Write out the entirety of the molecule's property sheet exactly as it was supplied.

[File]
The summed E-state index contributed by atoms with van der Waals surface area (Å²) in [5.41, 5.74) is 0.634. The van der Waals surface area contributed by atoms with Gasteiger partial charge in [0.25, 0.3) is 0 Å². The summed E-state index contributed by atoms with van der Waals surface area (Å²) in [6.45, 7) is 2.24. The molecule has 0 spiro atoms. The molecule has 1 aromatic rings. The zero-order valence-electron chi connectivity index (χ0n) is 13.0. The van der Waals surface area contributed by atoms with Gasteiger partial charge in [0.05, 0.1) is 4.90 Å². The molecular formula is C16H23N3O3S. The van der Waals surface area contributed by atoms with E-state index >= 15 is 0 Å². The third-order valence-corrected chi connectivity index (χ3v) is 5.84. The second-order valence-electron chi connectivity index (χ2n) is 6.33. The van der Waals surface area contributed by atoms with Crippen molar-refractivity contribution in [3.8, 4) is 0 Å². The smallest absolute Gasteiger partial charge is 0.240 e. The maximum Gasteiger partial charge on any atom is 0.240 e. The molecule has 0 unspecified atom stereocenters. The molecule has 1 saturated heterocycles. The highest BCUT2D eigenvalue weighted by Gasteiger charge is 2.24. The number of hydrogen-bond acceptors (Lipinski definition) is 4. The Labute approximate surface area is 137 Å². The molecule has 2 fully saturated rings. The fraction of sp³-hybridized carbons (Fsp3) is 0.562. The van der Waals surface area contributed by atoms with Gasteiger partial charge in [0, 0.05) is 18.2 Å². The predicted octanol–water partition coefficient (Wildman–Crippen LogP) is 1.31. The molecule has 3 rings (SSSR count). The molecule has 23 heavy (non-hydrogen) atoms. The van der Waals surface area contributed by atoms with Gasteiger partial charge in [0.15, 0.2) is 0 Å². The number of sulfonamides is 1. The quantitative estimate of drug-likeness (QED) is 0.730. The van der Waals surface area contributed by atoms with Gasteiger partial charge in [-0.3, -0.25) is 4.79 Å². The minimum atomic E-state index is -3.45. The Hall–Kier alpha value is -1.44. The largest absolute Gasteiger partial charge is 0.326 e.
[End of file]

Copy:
The summed E-state index contributed by atoms with van der Waals surface area (Å²) in [5.41, 5.74) is 0.634. The van der Waals surface area contributed by atoms with Gasteiger partial charge in [0.25, 0.3) is 0 Å². The summed E-state index contributed by atoms with van der Waals surface area (Å²) in [6.45, 7) is 2.24. The molecule has 0 spiro atoms. The molecule has 1 aromatic rings. The zero-order valence-electron chi connectivity index (χ0n) is 13.0. The van der Waals surface area contributed by atoms with Gasteiger partial charge in [0.05, 0.1) is 4.90 Å². The molecular formula is C16H23N3O3S. The van der Waals surface area contributed by atoms with E-state index >= 15 is 0 Å². The third-order valence-corrected chi connectivity index (χ3v) is 5.84. The second-order valence-electron chi connectivity index (χ2n) is 6.33. The van der Waals surface area contributed by atoms with Crippen molar-refractivity contribution in [3.8, 4) is 0 Å². The smallest absolute Gasteiger partial charge is 0.240 e. The maximum Gasteiger partial charge on any atom is 0.240 e. The molecule has 0 unspecified atom stereocenters. The molecule has 1 saturated heterocycles. The highest BCUT2D eigenvalue weighted by Gasteiger charge is 2.24. The number of hydrogen-bond acceptors (Lipinski definition) is 4. The Labute approximate surface area is 137 Å². The molecule has 2 fully saturated rings. The fraction of sp³-hybridized carbons (Fsp3) is 0.562. The van der Waals surface area contributed by atoms with Gasteiger partial charge in [0, 0.05) is 18.2 Å². The predicted octanol–water partition coefficient (Wildman–Crippen LogP) is 1.31. The molecule has 3 rings (SSSR count). The molecule has 23 heavy (non-hydrogen) atoms. The van der Waals surface area contributed by atoms with Gasteiger partial charge in [0.15, 0.2) is 0 Å². The number of sulfonamides is 1. The quantitative estimate of drug-likeness (QED) is 0.730. The van der Waals surface area contributed by atoms with Gasteiger partial charge in [-0.3, -0.25) is 4.79 Å². The minimum atomic E-state index is -3.45. The Hall–Kier alpha value is -1.44. The largest absolute Gasteiger partial charge is 0.326 e.